When I was querying, it seemed as if finding an agent was the holy grail. If I could just land an agent, my path to publication would look like this:
Straight, narrow, and with the perfect final destination.
Ah, if only. It probably looks a little more like this:
Rocky, difficult, and with unknown destination.
My agent and I worked for a couple of months to get the manuscript in tip top shape before she sent it off to editors. It was finally official. I was "on submission," and I was equal parts excited and nervous.
On the absolutewrite forums, they refer to being on submission as the next circle of hell, and while I wouldn't say it's quite that bad, it's definitely true that being becoming agented is a step toward publication. Much like writing itself or querying, for some folks, a sale is practically instant. Others may have to move on to another project. Obviously, an agent won't take you on if they don't think they will be successful, but they can't predict everything either.
I admit I was relieved to be on submission probably more than anything. After such a long query process where I had to actively monitor everything, I could just sit back and wait. And I had to wait a long time. It took us about six months before we got any feedback. My agent had prepared me for potentially slow responses, but that certainly put a damper on my dreams. Still, life was busy, and I managed to forget to worry about it for months at a time. Then my agent and I would touch bases with new rejections (all maddeningly positive, as Jen said). After a year, though, I pretty much assumed it was time to let it go. I started talking to Jen about which manuscript to prepare next.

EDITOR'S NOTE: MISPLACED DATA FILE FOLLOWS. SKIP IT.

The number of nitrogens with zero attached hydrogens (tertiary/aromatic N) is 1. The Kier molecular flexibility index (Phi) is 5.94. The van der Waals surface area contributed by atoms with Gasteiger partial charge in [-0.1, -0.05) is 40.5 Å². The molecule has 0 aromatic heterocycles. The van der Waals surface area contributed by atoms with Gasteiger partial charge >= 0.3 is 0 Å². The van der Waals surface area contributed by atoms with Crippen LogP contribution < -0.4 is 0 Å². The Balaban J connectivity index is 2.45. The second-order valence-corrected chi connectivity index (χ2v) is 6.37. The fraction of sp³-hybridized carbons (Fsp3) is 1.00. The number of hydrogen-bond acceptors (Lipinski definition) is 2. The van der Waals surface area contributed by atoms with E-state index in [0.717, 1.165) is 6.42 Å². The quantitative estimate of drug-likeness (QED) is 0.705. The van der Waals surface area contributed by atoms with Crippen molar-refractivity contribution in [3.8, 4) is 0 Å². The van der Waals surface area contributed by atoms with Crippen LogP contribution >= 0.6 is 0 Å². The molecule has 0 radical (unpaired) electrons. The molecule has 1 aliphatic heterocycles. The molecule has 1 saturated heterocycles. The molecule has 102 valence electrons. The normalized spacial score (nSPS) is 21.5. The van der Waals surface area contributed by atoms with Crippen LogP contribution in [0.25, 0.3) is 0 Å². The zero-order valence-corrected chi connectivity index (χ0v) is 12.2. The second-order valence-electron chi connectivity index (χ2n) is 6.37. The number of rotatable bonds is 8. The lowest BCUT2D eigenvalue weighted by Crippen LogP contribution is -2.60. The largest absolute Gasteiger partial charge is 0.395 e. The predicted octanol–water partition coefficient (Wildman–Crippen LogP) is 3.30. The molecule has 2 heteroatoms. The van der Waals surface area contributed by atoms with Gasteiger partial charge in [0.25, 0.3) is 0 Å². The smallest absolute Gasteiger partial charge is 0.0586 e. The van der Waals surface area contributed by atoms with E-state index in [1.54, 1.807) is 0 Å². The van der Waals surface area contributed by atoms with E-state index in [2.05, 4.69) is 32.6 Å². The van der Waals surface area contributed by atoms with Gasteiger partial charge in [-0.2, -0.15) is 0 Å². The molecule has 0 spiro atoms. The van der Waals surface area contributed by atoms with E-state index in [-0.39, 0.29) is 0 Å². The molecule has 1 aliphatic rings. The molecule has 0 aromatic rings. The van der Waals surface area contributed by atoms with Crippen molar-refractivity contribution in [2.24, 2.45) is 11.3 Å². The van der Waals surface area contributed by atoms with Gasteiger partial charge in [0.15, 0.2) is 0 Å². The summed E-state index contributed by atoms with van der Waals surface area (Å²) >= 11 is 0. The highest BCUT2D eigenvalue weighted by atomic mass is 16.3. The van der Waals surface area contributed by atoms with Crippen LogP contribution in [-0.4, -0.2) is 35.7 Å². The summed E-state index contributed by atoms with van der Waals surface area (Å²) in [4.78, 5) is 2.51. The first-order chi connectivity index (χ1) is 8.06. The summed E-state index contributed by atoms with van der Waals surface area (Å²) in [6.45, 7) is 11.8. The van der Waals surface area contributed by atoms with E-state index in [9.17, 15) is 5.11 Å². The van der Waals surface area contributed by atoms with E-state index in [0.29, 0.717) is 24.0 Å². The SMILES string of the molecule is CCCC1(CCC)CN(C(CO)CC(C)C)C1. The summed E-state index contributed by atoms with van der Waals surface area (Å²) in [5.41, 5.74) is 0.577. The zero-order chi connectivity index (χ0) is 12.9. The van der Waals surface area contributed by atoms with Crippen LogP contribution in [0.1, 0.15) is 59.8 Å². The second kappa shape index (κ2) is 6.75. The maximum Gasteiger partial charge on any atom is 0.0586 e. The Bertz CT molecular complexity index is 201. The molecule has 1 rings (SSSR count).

Like that proverbial watched pot that doesn't boil, the minute I started thinking more about other projects, I got the amazing news about an offer.
As joyful as it was to get the news, I think all the waiting and the fear made it difficult to fully embrace and accept that it's real.
Plus, the waiting isn't over.
Stay tuned for Submission Process Part Two: Serious business (and more waiting). I'll post that next week as part of the Insecure Writer's Group for the first Wednesday of the month.
In the meantime, does waiting build your anticipation? Are you able to avoid negative thoughts when waiting for news?